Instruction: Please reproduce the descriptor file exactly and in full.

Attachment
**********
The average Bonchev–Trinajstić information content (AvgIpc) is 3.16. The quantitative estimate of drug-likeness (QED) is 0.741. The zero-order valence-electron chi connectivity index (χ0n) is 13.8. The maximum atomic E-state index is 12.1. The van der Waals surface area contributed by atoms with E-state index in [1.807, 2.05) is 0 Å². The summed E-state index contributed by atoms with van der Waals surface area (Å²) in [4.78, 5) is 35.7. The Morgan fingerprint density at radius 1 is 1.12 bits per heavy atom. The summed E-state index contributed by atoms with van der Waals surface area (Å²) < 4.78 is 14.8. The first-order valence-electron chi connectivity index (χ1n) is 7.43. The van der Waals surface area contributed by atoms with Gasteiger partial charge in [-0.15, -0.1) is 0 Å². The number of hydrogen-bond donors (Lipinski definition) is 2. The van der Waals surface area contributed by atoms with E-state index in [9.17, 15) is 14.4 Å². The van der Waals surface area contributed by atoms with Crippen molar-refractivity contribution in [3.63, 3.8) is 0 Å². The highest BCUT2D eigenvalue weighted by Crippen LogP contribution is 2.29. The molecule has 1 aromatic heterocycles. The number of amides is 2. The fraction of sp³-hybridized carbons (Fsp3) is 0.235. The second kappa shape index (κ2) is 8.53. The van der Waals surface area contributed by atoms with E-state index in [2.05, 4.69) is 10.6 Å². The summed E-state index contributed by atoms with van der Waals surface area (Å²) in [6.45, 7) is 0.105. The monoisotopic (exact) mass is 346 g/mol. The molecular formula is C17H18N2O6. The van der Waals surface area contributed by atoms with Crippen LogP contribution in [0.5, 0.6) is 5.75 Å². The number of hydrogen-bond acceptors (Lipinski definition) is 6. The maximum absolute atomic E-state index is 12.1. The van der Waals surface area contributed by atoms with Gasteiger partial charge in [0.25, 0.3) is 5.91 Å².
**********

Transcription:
The average Bonchev–Trinajstić information content (AvgIpc) is 3.16. The quantitative estimate of drug-likeness (QED) is 0.741. The zero-order valence-electron chi connectivity index (χ0n) is 13.8. The maximum atomic E-state index is 12.1. The van der Waals surface area contributed by atoms with E-state index in [1.807, 2.05) is 0 Å². The summed E-state index contributed by atoms with van der Waals surface area (Å²) in [4.78, 5) is 35.7. The Morgan fingerprint density at radius 1 is 1.12 bits per heavy atom. The summed E-state index contributed by atoms with van der Waals surface area (Å²) < 4.78 is 14.8. The first-order valence-electron chi connectivity index (χ1n) is 7.43. The van der Waals surface area contributed by atoms with Gasteiger partial charge in [-0.15, -0.1) is 0 Å². The number of hydrogen-bond donors (Lipinski definition) is 2. The van der Waals surface area contributed by atoms with E-state index in [9.17, 15) is 14.4 Å². The van der Waals surface area contributed by atoms with Crippen molar-refractivity contribution in [3.63, 3.8) is 0 Å². The highest BCUT2D eigenvalue weighted by Crippen LogP contribution is 2.29. The molecule has 1 aromatic heterocycles. The number of amides is 2. The fraction of sp³-hybridized carbons (Fsp3) is 0.235. The second kappa shape index (κ2) is 8.53. The van der Waals surface area contributed by atoms with E-state index in [2.05, 4.69) is 10.6 Å². The summed E-state index contributed by atoms with van der Waals surface area (Å²) in [6.45, 7) is 0.105. The monoisotopic (exact) mass is 346 g/mol. The molecular formula is C17H18N2O6. The van der Waals surface area contributed by atoms with Crippen LogP contribution in [0.5, 0.6) is 5.75 Å². The number of hydrogen-bond acceptors (Lipinski definition) is 6. The maximum absolute atomic E-state index is 12.1. The van der Waals surface area contributed by atoms with Gasteiger partial charge in [0.25, 0.3) is 5.91 Å².